Yao, C. et al. Prostaglandin E2-EP4 signaling promotes immune inflammation through Th1 cell differentiation and Th17 cell expansion. Nat. Med. 15, 633–640 (2009).

  6. 6.

    Libioulle, C. et al. Novel Crohn disease locus identified by genome-wide association maps to a gene desert on 5p13.1 and modulates expression of PTGER4. PLoS. Genet. 3, e58 (2007).

  7. 7.

    Shi, Y. et al. A genome-wide association study identifies new susceptibility loci for non-cardia gastric cancer at 3q13.31 and 5p13.1. Nat. Genet. 43, 1215–1218 (2011).

  8. 8.

    Hinds, D. A. et al. A genome-wide association meta-analysis of self-reported allergy identifies shared and allergy-specific susceptibility loci. Nat. Genet. 45, 907–911 (2013).

  9. 9.

    Markovič, T., Jakopin, Ž., Dolenc, M. S. & Mlinarič-Raščan, I. Structural features of subtype-selective EP receptor modulators. Drug Discov. Today 22, 57–71 (2017).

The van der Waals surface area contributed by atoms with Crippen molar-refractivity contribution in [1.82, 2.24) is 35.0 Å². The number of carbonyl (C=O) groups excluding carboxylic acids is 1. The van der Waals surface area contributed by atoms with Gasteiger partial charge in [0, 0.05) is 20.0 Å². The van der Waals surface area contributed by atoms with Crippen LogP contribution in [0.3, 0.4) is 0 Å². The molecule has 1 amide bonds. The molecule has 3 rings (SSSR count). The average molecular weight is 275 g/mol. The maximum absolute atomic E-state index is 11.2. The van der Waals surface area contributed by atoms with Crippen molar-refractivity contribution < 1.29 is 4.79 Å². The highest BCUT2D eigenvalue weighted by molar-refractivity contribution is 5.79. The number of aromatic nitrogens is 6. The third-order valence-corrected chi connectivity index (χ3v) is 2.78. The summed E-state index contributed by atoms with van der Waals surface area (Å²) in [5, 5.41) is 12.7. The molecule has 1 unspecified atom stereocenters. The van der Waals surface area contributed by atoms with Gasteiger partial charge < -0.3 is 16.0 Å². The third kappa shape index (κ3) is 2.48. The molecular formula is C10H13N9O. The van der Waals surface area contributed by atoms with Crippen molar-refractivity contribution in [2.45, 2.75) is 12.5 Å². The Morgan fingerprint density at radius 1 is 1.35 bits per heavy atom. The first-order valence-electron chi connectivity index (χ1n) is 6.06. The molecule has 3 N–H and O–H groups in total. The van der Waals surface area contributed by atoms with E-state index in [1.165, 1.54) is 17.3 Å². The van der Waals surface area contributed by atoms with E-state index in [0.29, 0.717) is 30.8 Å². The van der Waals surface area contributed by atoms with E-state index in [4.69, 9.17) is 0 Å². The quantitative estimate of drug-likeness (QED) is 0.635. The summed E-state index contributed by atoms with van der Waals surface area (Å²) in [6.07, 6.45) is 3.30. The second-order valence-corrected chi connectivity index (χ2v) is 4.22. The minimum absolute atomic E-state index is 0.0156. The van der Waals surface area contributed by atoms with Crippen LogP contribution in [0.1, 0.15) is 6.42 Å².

10. 10.

    Ward, C. L. et al. First clinical experience with ONO-4232: a randomized, double-blind, placebo-controlled healthy volunteer study of a novel lusitropic agent for acutely decompensated heart failure. Clin. Ther. 38, 1109–1121 (2016).

  11. 11.

    Watanabe, Y. et al. KAG-308, a newly-identified EP4-selective agonist shows efficacy for treating ulcerative colitis and can bring about lower risk of colorectal carcinogenesis by oral administration. Eur. J. Pharmacol. 754, 179–189 (2015).

  12. 12.

    Rausch-Derra, L., Huebner, M., Wofford, J. & Rhodes, L. A prospective, randomized, masked, placebo-controlled multisite clinical study of grapiprant, an EP4 prostaglandin receptor antagonist (PRA), in dogs with osteoarthritis. J. Vet. Intern. Med. 30, 756–763 (2016).

  13. 13.

    Bao, X. et al. Combination of EP4 antagonist and checkpoint inhibitors promotes anti-tumor effector T cells in preclinical tumor models. J. Immunother. Cancer 3, 350 (2015).

  14. 14.

    Kobayashi, T. et al. Identification of domains conferring ligand binding specificity to the prostanoid receptor. Studies on chimeric prostacyclin/prostaglandin D receptors. J. Biol. Chem. 272, 15154–15160 (1997).

  15. 15.

    Stillman, B. A., Audoly, L. & Breyer, R. M. A conserved threonine in the second extracellular loop of the human EP2 and EP4 receptors is required for ligand binding. Eur. J. Pharmacol. 357, 73–82 (1998).